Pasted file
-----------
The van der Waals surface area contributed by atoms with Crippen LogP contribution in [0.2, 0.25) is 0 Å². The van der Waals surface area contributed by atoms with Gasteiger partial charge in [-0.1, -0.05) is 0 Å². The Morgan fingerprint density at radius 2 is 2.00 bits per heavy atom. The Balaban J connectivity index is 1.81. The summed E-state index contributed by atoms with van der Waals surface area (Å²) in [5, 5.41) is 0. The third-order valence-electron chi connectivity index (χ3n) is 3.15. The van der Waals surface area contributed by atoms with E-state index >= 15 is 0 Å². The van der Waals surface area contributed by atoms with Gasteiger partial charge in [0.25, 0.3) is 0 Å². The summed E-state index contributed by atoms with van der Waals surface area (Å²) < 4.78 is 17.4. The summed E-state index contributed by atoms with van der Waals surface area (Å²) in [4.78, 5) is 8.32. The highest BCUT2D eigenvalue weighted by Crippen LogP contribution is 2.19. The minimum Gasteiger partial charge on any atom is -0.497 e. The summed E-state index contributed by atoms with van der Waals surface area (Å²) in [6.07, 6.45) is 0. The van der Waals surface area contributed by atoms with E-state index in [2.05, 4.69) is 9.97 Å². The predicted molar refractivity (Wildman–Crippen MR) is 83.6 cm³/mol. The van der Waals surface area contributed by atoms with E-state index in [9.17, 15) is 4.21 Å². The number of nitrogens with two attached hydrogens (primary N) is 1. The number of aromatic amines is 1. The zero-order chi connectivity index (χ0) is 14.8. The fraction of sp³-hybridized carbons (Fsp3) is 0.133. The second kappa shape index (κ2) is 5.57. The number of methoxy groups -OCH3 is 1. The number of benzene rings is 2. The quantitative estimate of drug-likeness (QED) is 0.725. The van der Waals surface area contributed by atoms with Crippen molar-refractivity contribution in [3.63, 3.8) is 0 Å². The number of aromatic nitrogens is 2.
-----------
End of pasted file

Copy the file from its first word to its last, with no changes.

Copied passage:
The van der Waals surface area contributed by atoms with Crippen LogP contribution in [0.2, 0.25) is 0 Å². The van der Waals surface area contributed by atoms with Gasteiger partial charge in [-0.1, -0.05) is 0 Å². The Morgan fingerprint density at radius 2 is 2.00 bits per heavy atom. The Balaban J connectivity index is 1.81. The summed E-state index contributed by atoms with van der Waals surface area (Å²) in [5, 5.41) is 0. The third-order valence-electron chi connectivity index (χ3n) is 3.15. The van der Waals surface area contributed by atoms with E-state index >= 15 is 0 Å². The van der Waals surface area contributed by atoms with Gasteiger partial charge in [0.25, 0.3) is 0 Å². The summed E-state index contributed by atoms with van der Waals surface area (Å²) < 4.78 is 17.4. The summed E-state index contributed by atoms with van der Waals surface area (Å²) in [4.78, 5) is 8.32. The highest BCUT2D eigenvalue weighted by Crippen LogP contribution is 2.19. The minimum Gasteiger partial charge on any atom is -0.497 e. The summed E-state index contributed by atoms with van der Waals surface area (Å²) in [6.07, 6.45) is 0. The van der Waals surface area contributed by atoms with E-state index in [2.05, 4.69) is 9.97 Å². The predicted molar refractivity (Wildman–Crippen MR) is 83.6 cm³/mol. The van der Waals surface area contributed by atoms with E-state index in [9.17, 15) is 4.21 Å². The number of nitrogens with two attached hydrogens (primary N) is 1. The number of aromatic amines is 1. The zero-order chi connectivity index (χ0) is 14.8. The fraction of sp³-hybridized carbons (Fsp3) is 0.133. The second kappa shape index (κ2) is 5.57. The number of methoxy groups -OCH3 is 1. The number of benzene rings is 2. The quantitative estimate of drug-likeness (QED) is 0.725. The van der Waals surface area contributed by atoms with Crippen molar-refractivity contribution in [3.63, 3.8) is 0 Å². The number of aromatic nitrogens is 2.